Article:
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8 Things Only People With Strict Parents Would Understand

8 Things Only People With Strict Parents Would Understand

If you grew up in a home where your parents ruled the roost with an iron fist, you may look back at it with a mixture of indignation and respect. Strict parents are usually authoritarian and show little warmth and affection, which is probably the one thing you wanted from them most of all.

Maybe your strict parents would be surprised and a little uneasy about research published in the University of New Hampshire, which claims that authoritarian parenting often results in delinquent behavior such as stealing and substance abuse.

Looking back on your own childhood, you see both the negative and positive effects of strict parenting. The question is, will you do it differently when you raise your own children?

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Here are 10 things your strict parents may have done.

1. They always regarded sleepovers with deep suspicion

As soon as the word sleepover was mentioned, all sorts of scary scenarios used to play out in their minds. If your parents were overly strict, this was a definite no-no. Even less strict parents made endless phone calls to your friends’ parents about the arrangements to be made. These parents had to be vetted. Even though you know they had your safety in mind as their top priority, you despised having to tell your best friend that you were forbidden to attend a totally harmless sleepover.

2. They thought academic success was very important

One of the great advantages of strict parents is that they wanted you to do your best and be successful in life. They pushed you hard, made sure that your homework was always done, and forbade you from taking shortcuts. These principles have stood you in good stead, because you know that hard work pays handsome dividends and that you now have enough self-discipline to meet life’s stiffest challenges.

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In fact, it seems that Asian and Chinese children do better academically due to an authoritarian style of parenting. They also scored higher on self-esteem than their American counterparts. It looks as if insistence on homework being done can be beneficial.

3. They constantly criticized you

Strict parents tend to be harsh with their criticism. As a youngster, you probably had to put up with complaints about your room, your untidiness, your laziness, your lack of character, your sloppiness, and your wastefulness. This also usually extended to cover your hair, clothes, friends, and tastes in music. Rather than encouraging you improve yourself, however, it only encouraged you to hide things from your parents. The clothes you had dared to buy in the mall were always carefully hidden, and you swore your parents would never, ever find your hidden stash of forbidden video games and movies. Strict parents want their kids to be well-mannered, but you always thought they went too far!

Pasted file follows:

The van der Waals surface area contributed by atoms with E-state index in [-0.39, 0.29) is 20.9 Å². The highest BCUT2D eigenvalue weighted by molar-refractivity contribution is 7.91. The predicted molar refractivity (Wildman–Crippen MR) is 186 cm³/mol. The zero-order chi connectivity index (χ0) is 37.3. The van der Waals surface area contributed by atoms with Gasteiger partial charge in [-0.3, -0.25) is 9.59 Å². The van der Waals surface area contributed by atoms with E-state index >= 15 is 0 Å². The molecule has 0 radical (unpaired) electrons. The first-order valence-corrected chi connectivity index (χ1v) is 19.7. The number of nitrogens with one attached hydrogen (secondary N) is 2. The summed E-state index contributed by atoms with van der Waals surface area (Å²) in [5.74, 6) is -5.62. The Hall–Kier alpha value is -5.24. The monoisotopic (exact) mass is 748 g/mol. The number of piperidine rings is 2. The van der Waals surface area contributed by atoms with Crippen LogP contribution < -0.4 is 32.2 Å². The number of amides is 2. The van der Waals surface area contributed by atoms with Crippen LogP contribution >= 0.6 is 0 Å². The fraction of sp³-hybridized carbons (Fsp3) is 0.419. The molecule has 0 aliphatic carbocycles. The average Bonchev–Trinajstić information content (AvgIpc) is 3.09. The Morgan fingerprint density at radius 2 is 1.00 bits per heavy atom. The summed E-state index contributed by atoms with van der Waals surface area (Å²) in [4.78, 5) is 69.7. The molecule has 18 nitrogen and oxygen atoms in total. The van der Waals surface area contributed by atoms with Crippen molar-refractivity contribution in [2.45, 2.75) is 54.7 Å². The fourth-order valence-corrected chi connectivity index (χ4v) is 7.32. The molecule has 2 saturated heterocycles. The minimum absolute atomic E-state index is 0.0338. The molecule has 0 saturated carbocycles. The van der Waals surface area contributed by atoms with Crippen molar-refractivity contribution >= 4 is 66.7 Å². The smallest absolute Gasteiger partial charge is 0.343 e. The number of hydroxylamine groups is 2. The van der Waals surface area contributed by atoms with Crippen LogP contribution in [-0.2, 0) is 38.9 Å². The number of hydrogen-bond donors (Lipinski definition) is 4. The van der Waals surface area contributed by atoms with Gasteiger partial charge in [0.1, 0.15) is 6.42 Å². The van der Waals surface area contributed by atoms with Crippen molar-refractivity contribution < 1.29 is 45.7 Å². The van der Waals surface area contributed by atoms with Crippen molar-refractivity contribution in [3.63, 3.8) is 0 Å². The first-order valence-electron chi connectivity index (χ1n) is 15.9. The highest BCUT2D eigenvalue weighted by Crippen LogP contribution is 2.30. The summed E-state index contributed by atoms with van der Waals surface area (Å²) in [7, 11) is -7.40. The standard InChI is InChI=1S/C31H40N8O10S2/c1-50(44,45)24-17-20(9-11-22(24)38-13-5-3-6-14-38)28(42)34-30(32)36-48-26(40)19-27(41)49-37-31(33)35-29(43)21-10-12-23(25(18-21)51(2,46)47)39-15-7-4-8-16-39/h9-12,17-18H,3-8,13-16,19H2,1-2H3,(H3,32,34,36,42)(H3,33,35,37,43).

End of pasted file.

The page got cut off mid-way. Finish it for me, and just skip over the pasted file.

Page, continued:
4. They set very clear limits and boundaries

One good thing about your authoritarian parents was that you always knew the difference between right and wrong. You learned about the values of honesty, thrift, and hard work. You were lectured about self-control. This was a great advantage when it came to resisting peer pressure at school and avoiding risky behavior in college. Because your parents always made sure you faced the consequences of your actions, you grew up understanding the risks of impulsive behavior.

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5. They gave you practically no freedom at all

You were driven everywhere – to school, to movies, and even to parties (the ones they let you attend, anyway). Your friends envied your attentive parents, but you would have preferred to bike or walk everywhere if given the chance. If your parents actually let you have a cell phone, they called you at all times of the day wanting to know where you were and what time you would be back. My brother hated these questions and always replied, “At half past!” You became adept at erasing your phone history and were extra careful about hiding your tracks, constructing stories that wouldn’t backfire and establishing alibis everywhere you went. It was exhausting.